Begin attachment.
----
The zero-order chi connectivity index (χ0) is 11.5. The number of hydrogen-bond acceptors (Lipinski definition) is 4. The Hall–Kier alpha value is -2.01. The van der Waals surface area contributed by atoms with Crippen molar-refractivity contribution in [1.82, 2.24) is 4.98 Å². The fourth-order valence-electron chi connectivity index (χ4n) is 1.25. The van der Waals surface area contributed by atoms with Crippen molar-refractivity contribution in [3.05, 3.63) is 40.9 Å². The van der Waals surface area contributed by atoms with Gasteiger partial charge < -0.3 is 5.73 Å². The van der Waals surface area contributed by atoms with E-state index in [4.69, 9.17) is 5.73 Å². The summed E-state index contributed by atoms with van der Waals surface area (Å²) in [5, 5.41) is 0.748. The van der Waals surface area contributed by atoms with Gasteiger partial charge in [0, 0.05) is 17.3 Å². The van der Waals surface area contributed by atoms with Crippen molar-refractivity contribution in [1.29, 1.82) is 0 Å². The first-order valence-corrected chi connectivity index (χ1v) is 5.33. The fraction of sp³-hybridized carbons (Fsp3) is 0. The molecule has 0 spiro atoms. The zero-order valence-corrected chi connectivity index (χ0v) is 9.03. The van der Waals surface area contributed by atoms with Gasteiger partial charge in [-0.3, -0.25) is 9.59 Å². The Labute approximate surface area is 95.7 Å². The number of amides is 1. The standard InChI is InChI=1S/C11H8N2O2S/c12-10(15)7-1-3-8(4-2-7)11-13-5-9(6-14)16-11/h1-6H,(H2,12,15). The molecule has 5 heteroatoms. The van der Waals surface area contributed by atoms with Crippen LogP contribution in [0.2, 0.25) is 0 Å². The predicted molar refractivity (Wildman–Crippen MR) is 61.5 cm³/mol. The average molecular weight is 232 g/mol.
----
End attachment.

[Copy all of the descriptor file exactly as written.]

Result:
The zero-order chi connectivity index (χ0) is 11.5. The number of hydrogen-bond acceptors (Lipinski definition) is 4. The Hall–Kier alpha value is -2.01. The van der Waals surface area contributed by atoms with Crippen molar-refractivity contribution in [1.82, 2.24) is 4.98 Å². The fourth-order valence-electron chi connectivity index (χ4n) is 1.25. The van der Waals surface area contributed by atoms with Crippen molar-refractivity contribution in [3.05, 3.63) is 40.9 Å². The van der Waals surface area contributed by atoms with Gasteiger partial charge < -0.3 is 5.73 Å². The van der Waals surface area contributed by atoms with E-state index in [4.69, 9.17) is 5.73 Å². The summed E-state index contributed by atoms with van der Waals surface area (Å²) in [5, 5.41) is 0.748. The van der Waals surface area contributed by atoms with Gasteiger partial charge in [0, 0.05) is 17.3 Å². The van der Waals surface area contributed by atoms with Crippen molar-refractivity contribution in [1.29, 1.82) is 0 Å². The first-order valence-corrected chi connectivity index (χ1v) is 5.33. The fraction of sp³-hybridized carbons (Fsp3) is 0. The molecule has 0 spiro atoms. The zero-order valence-corrected chi connectivity index (χ0v) is 9.03. The van der Waals surface area contributed by atoms with Gasteiger partial charge in [-0.3, -0.25) is 9.59 Å². The Labute approximate surface area is 95.7 Å². The number of amides is 1. The standard InChI is InChI=1S/C11H8N2O2S/c12-10(15)7-1-3-8(4-2-7)11-13-5-9(6-14)16-11/h1-6H,(H2,12,15). The molecule has 5 heteroatoms. The van der Waals surface area contributed by atoms with Crippen LogP contribution in [0.2, 0.25) is 0 Å². The predicted molar refractivity (Wildman–Crippen MR) is 61.5 cm³/mol. The average molecular weight is 232 g/mol.